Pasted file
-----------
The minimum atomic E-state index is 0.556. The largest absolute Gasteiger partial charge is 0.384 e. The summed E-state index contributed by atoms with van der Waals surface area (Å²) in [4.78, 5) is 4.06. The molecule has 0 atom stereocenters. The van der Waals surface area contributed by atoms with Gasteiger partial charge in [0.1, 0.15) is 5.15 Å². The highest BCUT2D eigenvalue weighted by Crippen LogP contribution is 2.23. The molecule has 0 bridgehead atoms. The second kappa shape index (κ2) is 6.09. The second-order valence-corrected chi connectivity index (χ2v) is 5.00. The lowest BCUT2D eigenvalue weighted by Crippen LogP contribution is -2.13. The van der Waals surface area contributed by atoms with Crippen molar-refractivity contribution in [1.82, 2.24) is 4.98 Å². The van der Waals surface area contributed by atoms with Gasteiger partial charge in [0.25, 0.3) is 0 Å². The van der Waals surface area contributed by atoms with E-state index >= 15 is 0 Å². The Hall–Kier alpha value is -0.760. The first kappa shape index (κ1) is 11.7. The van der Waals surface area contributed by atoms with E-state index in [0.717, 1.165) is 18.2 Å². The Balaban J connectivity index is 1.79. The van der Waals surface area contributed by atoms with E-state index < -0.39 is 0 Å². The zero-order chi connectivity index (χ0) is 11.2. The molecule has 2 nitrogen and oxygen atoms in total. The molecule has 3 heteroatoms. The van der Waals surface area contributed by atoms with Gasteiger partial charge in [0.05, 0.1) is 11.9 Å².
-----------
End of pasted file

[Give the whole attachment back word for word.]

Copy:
The minimum atomic E-state index is 0.556. The largest absolute Gasteiger partial charge is 0.384 e. The summed E-state index contributed by atoms with van der Waals surface area (Å²) in [4.78, 5) is 4.06. The molecule has 0 atom stereocenters. The van der Waals surface area contributed by atoms with Gasteiger partial charge in [0.1, 0.15) is 5.15 Å². The highest BCUT2D eigenvalue weighted by Crippen LogP contribution is 2.23. The molecule has 0 bridgehead atoms. The second kappa shape index (κ2) is 6.09. The second-order valence-corrected chi connectivity index (χ2v) is 5.00. The lowest BCUT2D eigenvalue weighted by Crippen LogP contribution is -2.13. The van der Waals surface area contributed by atoms with Crippen molar-refractivity contribution in [1.82, 2.24) is 4.98 Å². The van der Waals surface area contributed by atoms with Gasteiger partial charge in [0.25, 0.3) is 0 Å². The van der Waals surface area contributed by atoms with E-state index >= 15 is 0 Å². The Hall–Kier alpha value is -0.760. The first kappa shape index (κ1) is 11.7. The van der Waals surface area contributed by atoms with E-state index in [0.717, 1.165) is 18.2 Å². The Balaban J connectivity index is 1.79. The van der Waals surface area contributed by atoms with E-state index < -0.39 is 0 Å². The zero-order chi connectivity index (χ0) is 11.2. The molecule has 2 nitrogen and oxygen atoms in total. The molecule has 3 heteroatoms. The van der Waals surface area contributed by atoms with Gasteiger partial charge in [0.05, 0.1) is 11.9 Å².